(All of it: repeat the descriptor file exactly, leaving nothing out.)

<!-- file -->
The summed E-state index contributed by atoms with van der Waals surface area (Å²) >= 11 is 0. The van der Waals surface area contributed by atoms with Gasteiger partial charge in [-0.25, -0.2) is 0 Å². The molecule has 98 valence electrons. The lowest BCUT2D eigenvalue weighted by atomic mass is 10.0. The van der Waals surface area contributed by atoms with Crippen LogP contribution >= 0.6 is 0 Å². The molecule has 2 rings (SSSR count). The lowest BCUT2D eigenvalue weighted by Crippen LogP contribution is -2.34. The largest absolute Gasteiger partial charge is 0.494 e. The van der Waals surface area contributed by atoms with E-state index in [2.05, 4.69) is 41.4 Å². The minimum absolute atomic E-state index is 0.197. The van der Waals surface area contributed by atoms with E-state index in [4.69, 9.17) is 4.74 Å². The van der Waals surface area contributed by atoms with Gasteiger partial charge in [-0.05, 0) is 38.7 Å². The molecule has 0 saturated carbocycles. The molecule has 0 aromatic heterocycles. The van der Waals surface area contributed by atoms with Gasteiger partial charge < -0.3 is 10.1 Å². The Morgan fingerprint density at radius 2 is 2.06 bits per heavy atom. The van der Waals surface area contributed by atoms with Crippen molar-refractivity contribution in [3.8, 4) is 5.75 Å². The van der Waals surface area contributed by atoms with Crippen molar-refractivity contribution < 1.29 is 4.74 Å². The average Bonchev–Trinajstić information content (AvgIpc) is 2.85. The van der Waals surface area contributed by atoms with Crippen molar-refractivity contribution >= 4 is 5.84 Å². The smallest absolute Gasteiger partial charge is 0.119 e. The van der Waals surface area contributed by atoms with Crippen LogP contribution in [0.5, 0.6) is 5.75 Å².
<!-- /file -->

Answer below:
The summed E-state index contributed by atoms with van der Waals surface area (Å²) >= 11 is 0. The van der Waals surface area contributed by atoms with Gasteiger partial charge in [-0.25, -0.2) is 0 Å². The molecule has 98 valence electrons. The lowest BCUT2D eigenvalue weighted by atomic mass is 10.0. The van der Waals surface area contributed by atoms with Crippen LogP contribution >= 0.6 is 0 Å². The molecule has 2 rings (SSSR count). The lowest BCUT2D eigenvalue weighted by Crippen LogP contribution is -2.34. The largest absolute Gasteiger partial charge is 0.494 e. The van der Waals surface area contributed by atoms with E-state index in [2.05, 4.69) is 41.4 Å². The minimum absolute atomic E-state index is 0.197. The van der Waals surface area contributed by atoms with E-state index in [4.69, 9.17) is 4.74 Å². The van der Waals surface area contributed by atoms with Gasteiger partial charge in [-0.05, 0) is 38.7 Å². The molecule has 0 saturated carbocycles. The molecule has 0 aromatic heterocycles. The van der Waals surface area contributed by atoms with Gasteiger partial charge < -0.3 is 10.1 Å². The Morgan fingerprint density at radius 2 is 2.06 bits per heavy atom. The van der Waals surface area contributed by atoms with Crippen molar-refractivity contribution in [3.8, 4) is 5.75 Å². The van der Waals surface area contributed by atoms with Crippen molar-refractivity contribution < 1.29 is 4.74 Å². The average Bonchev–Trinajstić information content (AvgIpc) is 2.85. The van der Waals surface area contributed by atoms with Crippen molar-refractivity contribution >= 4 is 5.84 Å². The smallest absolute Gasteiger partial charge is 0.119 e. The van der Waals surface area contributed by atoms with Crippen LogP contribution in [0.5, 0.6) is 5.75 Å².